Calgon, to add to your travel plans, if anybody wants to do something a little different AND save a little money, if you are flying into Oakland on Southwest and don't have more luggage than you can comfortably schlep yourself, try our plan whenever we go to San Fran. Take a cab up to Jack London Square and tell the driver to drop you at the Waterfront Hotel, from there it is a 100-150 yard walk North to the pier for the Oakland / Alameda Ferry which will take you to Pier 41 which is right at the East end of the Embarcadaro, where it is a short walk to several of the hotels, little longer walk to the HIE. Anybody interested in that the fare is $6.25 / $3.75 for seniors and here is a schedule to see if you can connect. http://www.eastbayferry.com/when/when.html Just don't get off at the ferry building by mistake, that is a real long walk.
  9. Calgon1

    Calgon1 Guest

    Thanks Deputy Master. I completely forgot about the ferrys. Used to hang out on them a lot back in my teanaged-hippie-dippie days. You had to pay to get on, but if you didn't get off, you could continue to ride. Great entertainment for a tennie-bopper on a really limited ncome......
  10. bOB

    bOB Guest

    Not any more dodo duck, it's all one ways, even if you ride to Tiberon through Sausalito, you get a freebee between Sausalito and Tiberon but you wind up having to buy a ticket between Tiberon and SFO if you get off the ferry, best you can sneak by with is one round trip just for the ride. When we first started going to SFO on a regular basis you bought a ticket that was round trip, you could go to Sausalito get off and hang around a bit get on a later ferry go to Tiberon and get off and spend some time then get on another ferry and head back to SFO.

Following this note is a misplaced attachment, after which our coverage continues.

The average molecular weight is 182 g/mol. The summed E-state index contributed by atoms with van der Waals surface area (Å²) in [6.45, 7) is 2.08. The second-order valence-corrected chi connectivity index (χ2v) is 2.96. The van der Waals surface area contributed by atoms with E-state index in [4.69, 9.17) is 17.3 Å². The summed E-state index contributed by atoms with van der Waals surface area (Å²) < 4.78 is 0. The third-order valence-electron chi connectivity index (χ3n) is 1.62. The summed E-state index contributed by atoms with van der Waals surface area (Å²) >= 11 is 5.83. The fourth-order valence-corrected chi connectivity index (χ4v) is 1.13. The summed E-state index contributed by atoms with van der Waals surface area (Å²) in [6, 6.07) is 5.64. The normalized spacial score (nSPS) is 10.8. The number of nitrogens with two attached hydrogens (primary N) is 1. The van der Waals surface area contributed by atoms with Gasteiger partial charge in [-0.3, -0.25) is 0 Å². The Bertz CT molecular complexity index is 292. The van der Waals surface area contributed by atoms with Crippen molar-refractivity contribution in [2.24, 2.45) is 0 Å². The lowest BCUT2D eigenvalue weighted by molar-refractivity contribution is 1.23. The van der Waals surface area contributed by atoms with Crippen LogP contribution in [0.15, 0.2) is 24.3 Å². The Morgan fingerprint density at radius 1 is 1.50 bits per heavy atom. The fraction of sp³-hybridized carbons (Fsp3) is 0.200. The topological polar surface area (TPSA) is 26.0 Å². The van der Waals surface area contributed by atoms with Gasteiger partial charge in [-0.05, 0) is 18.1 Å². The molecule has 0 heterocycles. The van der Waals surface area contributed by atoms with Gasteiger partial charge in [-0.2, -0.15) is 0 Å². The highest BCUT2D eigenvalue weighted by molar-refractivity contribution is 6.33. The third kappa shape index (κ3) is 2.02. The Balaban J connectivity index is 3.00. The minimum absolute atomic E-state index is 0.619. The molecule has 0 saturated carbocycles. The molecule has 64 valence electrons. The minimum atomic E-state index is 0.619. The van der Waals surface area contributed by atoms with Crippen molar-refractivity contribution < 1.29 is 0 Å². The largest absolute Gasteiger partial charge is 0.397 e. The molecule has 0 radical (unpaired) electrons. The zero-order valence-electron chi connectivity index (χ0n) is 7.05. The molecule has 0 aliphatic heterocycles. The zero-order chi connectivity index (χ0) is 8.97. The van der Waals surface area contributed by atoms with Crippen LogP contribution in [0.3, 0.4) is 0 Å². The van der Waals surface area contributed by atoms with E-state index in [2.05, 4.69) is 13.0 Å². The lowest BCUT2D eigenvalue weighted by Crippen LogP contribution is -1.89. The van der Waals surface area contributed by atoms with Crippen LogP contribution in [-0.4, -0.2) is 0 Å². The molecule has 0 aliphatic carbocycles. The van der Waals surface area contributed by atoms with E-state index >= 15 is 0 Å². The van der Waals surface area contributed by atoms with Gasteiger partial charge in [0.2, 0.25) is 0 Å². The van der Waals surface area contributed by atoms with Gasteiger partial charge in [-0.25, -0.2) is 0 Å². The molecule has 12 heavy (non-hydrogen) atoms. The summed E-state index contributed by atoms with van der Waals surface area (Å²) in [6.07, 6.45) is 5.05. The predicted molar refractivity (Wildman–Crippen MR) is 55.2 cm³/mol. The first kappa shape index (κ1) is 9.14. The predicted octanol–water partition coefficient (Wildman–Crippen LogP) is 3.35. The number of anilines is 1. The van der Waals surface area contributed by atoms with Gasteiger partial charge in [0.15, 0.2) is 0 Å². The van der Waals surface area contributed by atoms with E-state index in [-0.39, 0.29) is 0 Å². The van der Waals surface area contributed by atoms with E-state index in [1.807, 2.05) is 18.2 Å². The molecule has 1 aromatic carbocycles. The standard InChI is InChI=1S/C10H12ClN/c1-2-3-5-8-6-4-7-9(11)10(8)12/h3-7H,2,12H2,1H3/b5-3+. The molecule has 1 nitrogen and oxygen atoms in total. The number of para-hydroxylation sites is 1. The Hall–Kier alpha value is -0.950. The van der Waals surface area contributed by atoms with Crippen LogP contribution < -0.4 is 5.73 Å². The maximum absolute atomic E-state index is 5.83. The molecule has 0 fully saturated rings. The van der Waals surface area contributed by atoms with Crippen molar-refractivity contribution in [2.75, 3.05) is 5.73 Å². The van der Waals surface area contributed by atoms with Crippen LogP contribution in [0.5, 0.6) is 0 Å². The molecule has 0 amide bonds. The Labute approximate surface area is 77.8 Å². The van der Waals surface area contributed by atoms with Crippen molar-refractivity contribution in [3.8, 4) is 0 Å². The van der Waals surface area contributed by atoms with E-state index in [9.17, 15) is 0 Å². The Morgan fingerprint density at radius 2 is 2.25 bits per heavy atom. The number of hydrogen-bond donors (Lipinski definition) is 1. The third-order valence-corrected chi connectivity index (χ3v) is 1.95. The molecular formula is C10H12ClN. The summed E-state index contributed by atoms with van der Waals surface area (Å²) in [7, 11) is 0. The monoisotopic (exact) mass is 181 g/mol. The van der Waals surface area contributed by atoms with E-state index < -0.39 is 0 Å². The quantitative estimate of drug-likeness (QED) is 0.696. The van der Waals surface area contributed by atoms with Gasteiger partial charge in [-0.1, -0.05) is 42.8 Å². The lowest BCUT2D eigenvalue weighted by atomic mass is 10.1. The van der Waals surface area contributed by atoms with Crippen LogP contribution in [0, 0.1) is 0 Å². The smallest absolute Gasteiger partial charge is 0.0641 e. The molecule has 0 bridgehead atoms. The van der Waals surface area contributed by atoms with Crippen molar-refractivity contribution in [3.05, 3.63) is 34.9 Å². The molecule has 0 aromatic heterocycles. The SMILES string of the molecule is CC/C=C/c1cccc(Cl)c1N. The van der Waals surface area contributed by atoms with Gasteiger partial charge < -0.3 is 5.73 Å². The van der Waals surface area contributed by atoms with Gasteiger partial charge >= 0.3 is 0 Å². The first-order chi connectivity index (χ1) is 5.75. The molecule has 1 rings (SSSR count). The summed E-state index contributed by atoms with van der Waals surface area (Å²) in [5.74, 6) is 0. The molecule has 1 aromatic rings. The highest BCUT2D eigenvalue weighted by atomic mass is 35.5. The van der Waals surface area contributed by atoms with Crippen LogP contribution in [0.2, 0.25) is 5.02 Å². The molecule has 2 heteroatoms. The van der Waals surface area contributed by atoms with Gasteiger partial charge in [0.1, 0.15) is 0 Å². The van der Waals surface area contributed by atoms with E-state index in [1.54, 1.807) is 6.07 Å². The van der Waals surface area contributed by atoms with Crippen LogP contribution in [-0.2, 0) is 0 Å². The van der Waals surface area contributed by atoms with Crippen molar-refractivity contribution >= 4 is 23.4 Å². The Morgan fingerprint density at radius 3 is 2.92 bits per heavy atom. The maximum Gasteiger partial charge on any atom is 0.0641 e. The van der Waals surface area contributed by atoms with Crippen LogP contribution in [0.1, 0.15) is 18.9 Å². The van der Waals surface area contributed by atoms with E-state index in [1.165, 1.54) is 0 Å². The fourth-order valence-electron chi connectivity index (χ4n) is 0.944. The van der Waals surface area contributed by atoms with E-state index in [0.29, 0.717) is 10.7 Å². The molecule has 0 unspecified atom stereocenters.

11. GloBug

    GloBug Guest

  12. GloBug

    GloBug Guest

    [size=large]FEE INCREASE LIKELY FOR SF MUNI[/size]

    SAN FRANCISCO (KCBS) -- Like many other agencies around the nation, San Francisco's Municipal Transit Agency is running into hard financial times and officials are warning riders to be prepared for service reductions and fare hikes.

    (blah blah blah, the economy, etc.)

    “The last thing we want to do, especially in this economy, is dig in their pockets for more fares.â€Â

    If approved, the regular adult fare would be increased by 50 cents, bringing the total to $2.00 per person. Discount fares for seniors, youth and the disabled could also be increased by 25 cents. Fast pass rates are already scheduled to be increased in July.

    Reductions in service could also be another result of budget cuts as fewer people work the lines which could also result in delays.
  13. GloBug

    GloBug Guest

    [size=large]WINCHESTER MYSTERY HOUSE[/size]



    In 1884, a wealthy widow named Sarah L. Winchester began a construction project of such magnitude that it was to occupy the lives of carpenters and craftsmen until her death thirty-eight years later. The Victorian mansion, designed and built by the Winchester Rifle heiress, is filled with so many unexplained oddities, that it has come to be known as the Winchester Mystery House.

    Sarah Winchester built a home that is an architectural marvel. Unlike most homes of its era, this 160-room Victorian mansion had modern heating and sewer systems, gas lights that operated by pressing a button, three working elevators, and 47 fireplaces. From rambling roofs and exquisite hand inlaid parquet floors to the gold and silver chandeliers and Tiffany art glass windows, you will be impressed by the staggering amount of creativity, energy, and expense poured into each and every detail.
  14. GloBug

    GloBug Guest

    [size=large]THE CLIFF HOUSE - Where the world meets the ocean[/size]


    If you are going to be in SF on a Sunday, consider brunch at the Cliff House. You won't soon forget it.